Another few nianhua woodblock prints from Zhuxian. The first is one of those that you just have to be a local to understand. I was told the title is “Flying Bear Exits the Drapes”, but beyond that you’ll have to make up your own story:
The tale behind this next one, “Jiulong Mountain”, would be fairly familiar to many Chinese; it’s an episode from the life of Yue Fei, seen here on the left. Yue Fei was a patriotic general during the late Song dynasty, when the Chinese capital was at nearby Kaifeng, hence the local connection. Falsely accused of treason and executed by a gullible emperor (though posthumously rehabilitated), Yue Fei is held to embody the spirit of loyalty.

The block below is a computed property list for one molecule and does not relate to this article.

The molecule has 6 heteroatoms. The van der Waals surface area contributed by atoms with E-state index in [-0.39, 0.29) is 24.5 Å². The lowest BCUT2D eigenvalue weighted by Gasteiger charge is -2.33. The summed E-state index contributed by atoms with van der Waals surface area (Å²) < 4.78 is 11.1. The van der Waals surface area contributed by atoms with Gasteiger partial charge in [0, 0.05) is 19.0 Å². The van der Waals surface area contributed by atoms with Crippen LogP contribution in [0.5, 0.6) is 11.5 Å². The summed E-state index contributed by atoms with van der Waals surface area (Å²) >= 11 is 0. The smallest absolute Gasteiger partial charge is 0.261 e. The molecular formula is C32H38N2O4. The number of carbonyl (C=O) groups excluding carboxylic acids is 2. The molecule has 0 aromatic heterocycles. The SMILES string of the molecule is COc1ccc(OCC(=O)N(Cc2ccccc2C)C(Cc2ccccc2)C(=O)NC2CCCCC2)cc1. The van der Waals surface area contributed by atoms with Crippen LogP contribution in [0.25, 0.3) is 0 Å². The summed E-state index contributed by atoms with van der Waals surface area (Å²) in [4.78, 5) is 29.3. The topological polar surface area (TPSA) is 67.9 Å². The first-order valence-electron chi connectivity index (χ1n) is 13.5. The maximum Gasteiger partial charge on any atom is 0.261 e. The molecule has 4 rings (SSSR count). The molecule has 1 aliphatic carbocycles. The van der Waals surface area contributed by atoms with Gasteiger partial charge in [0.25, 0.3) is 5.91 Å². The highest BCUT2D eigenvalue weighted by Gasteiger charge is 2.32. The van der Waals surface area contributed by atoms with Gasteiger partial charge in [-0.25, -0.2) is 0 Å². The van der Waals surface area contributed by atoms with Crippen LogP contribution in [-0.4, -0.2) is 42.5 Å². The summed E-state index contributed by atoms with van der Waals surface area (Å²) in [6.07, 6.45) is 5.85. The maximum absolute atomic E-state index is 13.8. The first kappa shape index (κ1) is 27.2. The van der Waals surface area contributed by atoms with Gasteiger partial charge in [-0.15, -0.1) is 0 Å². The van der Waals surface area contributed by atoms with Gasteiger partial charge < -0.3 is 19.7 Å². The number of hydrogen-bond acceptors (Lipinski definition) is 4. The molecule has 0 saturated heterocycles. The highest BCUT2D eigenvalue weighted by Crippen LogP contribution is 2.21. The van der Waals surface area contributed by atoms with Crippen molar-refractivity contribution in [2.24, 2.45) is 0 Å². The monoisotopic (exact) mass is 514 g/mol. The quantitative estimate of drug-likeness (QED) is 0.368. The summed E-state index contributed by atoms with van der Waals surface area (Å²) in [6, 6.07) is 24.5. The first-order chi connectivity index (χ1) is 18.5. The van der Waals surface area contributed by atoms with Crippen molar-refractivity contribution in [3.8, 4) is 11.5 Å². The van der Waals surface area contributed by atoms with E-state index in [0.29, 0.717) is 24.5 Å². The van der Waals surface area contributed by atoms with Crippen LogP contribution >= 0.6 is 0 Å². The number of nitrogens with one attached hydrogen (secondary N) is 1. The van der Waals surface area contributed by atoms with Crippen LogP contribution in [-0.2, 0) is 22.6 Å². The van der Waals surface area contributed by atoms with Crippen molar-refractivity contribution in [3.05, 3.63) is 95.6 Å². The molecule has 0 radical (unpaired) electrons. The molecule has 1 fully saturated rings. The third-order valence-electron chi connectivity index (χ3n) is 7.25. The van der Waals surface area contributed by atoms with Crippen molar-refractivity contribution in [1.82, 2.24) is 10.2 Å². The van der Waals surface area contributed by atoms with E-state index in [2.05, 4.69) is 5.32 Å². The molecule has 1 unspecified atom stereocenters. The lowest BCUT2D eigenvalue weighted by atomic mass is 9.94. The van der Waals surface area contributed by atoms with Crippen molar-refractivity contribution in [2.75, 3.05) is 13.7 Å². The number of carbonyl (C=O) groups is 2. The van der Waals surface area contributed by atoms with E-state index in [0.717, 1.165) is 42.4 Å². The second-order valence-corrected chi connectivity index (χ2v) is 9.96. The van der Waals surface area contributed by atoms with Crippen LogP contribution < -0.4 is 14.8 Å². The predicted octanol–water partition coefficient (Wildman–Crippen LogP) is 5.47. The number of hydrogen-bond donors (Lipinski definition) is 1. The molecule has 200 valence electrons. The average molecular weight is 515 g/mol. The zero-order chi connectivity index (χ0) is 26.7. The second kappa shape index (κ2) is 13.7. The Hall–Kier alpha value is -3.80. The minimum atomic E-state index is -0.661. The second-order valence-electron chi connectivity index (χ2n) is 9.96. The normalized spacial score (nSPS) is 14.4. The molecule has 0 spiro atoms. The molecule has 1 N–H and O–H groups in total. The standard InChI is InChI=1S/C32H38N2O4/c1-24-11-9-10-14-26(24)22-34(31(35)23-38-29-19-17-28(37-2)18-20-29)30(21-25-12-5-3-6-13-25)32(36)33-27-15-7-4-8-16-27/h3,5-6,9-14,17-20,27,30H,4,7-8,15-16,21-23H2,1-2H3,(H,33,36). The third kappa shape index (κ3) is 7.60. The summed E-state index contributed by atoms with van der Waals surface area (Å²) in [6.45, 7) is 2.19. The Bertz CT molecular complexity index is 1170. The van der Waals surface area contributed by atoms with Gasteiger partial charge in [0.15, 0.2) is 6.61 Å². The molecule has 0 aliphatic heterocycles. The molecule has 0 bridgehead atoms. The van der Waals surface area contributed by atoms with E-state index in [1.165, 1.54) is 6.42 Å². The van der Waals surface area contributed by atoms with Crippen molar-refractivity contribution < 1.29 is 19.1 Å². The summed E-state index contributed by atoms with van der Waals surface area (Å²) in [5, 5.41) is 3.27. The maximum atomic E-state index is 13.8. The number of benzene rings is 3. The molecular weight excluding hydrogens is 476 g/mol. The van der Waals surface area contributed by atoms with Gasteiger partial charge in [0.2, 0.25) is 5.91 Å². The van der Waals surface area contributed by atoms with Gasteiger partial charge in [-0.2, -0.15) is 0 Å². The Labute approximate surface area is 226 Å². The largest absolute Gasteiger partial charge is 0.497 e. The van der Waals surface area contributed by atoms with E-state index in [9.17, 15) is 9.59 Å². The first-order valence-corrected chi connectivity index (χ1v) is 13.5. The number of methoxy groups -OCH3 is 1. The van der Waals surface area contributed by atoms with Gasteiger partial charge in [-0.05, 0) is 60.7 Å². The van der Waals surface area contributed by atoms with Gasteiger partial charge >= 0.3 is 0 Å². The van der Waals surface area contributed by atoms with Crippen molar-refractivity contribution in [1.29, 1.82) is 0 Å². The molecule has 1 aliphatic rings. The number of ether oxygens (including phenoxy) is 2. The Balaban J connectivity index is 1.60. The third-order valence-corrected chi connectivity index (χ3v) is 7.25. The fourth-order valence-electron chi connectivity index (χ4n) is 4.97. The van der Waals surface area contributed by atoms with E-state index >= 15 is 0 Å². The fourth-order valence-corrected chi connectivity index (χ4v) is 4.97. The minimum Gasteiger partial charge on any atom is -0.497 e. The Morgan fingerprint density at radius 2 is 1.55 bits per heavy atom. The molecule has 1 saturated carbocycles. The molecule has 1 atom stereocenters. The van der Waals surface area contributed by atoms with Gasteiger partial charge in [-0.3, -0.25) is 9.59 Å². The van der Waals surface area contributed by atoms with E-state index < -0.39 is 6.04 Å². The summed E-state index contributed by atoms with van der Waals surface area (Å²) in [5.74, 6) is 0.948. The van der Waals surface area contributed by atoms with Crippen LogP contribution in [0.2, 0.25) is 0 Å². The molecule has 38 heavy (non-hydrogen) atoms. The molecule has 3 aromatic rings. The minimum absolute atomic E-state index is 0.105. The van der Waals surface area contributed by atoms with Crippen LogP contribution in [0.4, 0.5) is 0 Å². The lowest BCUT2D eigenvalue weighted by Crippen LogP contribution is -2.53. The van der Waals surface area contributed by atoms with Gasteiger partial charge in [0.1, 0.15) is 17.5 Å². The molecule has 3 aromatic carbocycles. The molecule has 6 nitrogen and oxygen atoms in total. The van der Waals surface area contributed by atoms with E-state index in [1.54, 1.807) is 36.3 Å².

And finally, something for the forthcoming Chinese New Year of the Rooster. Again, a local design rife with good-luck implications – the word for chicken, ji, sounds similar to both “good fortune” and “prosperity”. There’s also the ruyi wishing wand, and those yellow spheres at lower right are meant to be pineapples, symbolising “abundant profits”.